oil exporting nations can have problems if prices are too low cf Venezuela, whereas oil importing nations can have problems if prices are too high cf Greece
energy consumption correlates with and enables economic growth (see Gail’s chart), so cheap energy means high growth cf recent China, India, but not now
world growth in energy consumption is now negative
these factors explain lack of strong Western growth since 2007/8, and corresponding structural problems such as many low-paying jobs resulting in reducing tax take, which generates pressure on public services and so on
Likely symptoms of collapse: political parties cannot agree, debt repayment problems, falling international trade, breakdown of higher layers of organisation cf USSR
The point Gail does not really bring out is that economic growth also tends to correlate with negative environmental impacts, so low growth is actually much better for the environment.
We seem to be in a bind: economic growth and social stability versus environment. It is likely that we will always default to the former until the effects of the latter are so disastrous that action is forced upon us.
In a sensible world, we’d be having a big conference to try to work out a better way of managing human affairs that works with the environment, and perhaps decouples perceived benefits from both energy and growth. Which brings us back to the money/debt system, who controls it and who benefits…
In the real world we will just muddle on. And whether Brexit represents a national suicidal impulse or a prescient reading of the runes will not become clear for some time yet! (Its short term negative impact is becoming increasingly clear.)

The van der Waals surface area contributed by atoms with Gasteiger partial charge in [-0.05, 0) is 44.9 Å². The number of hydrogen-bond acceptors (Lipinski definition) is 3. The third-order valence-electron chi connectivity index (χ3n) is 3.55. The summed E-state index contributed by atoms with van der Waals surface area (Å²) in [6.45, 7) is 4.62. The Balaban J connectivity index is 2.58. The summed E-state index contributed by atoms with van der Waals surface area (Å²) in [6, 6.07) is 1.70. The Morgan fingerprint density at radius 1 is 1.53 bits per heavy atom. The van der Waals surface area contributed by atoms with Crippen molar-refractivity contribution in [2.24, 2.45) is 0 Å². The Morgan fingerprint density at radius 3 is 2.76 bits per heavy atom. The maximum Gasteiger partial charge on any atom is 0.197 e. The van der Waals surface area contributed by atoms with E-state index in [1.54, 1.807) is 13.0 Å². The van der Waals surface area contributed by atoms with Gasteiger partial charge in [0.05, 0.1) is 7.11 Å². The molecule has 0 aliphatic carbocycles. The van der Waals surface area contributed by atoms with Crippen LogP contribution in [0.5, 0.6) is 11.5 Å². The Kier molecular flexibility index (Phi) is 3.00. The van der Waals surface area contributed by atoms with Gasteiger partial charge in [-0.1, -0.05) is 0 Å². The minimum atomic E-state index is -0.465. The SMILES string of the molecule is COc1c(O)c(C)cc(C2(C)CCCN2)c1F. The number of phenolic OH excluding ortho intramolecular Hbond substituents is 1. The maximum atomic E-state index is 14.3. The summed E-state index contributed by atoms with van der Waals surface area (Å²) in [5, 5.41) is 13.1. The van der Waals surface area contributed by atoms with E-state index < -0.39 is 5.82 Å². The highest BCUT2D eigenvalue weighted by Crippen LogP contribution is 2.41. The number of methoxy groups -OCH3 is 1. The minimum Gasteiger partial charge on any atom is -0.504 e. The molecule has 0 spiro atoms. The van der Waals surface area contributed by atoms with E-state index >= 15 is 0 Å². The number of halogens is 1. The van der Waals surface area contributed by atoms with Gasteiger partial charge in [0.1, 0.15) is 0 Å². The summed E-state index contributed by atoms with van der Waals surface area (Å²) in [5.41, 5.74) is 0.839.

The status quo is not working, and there is increasingly insufficient money to fund adequate public services in many countries. Let’s try a simple thought experiment.
Suppose that the Central Bank takes back control of the creation of money. Instead of most new money being created by banks as debt, it is just created centrally by the sovereign power – and then loaned at a very low rate to accredited banks to lend on to customers. Let’s call this very low rate delta. Alternatively, delta is taken as a levy on bank lending/debt creation activities – the effect is the same.
Now, if delta is small enough, I would suggest that there will be little or no effect on either bank lending or confidence in the currency. But the sum of a lot of all these small deltas can be quite large. All this money could be passed on to government and would be available either to finance public services or to provide the beginnings of a basic income – and maybe bankers would be not be quite so rich.
Of course, there would need to be adequate safeguards around delta to prevent unscrupulous use by politicians. In the UK, we know how to do such things, eg monetary policy committee.
So there is a magic money tree, after all. Of course, there are others, eg Tobin Tax on financial transactions, as mentioned in an earlier post Magic Money Trees.
You might think the Bank of England makes the money that is used to oil the wheels of the economy. You’d be wrong. The BoE creates only around 2.8% of the money in circulation. The rest is created out of thin air by commercial banks as debt. Debt is built into the system – so […]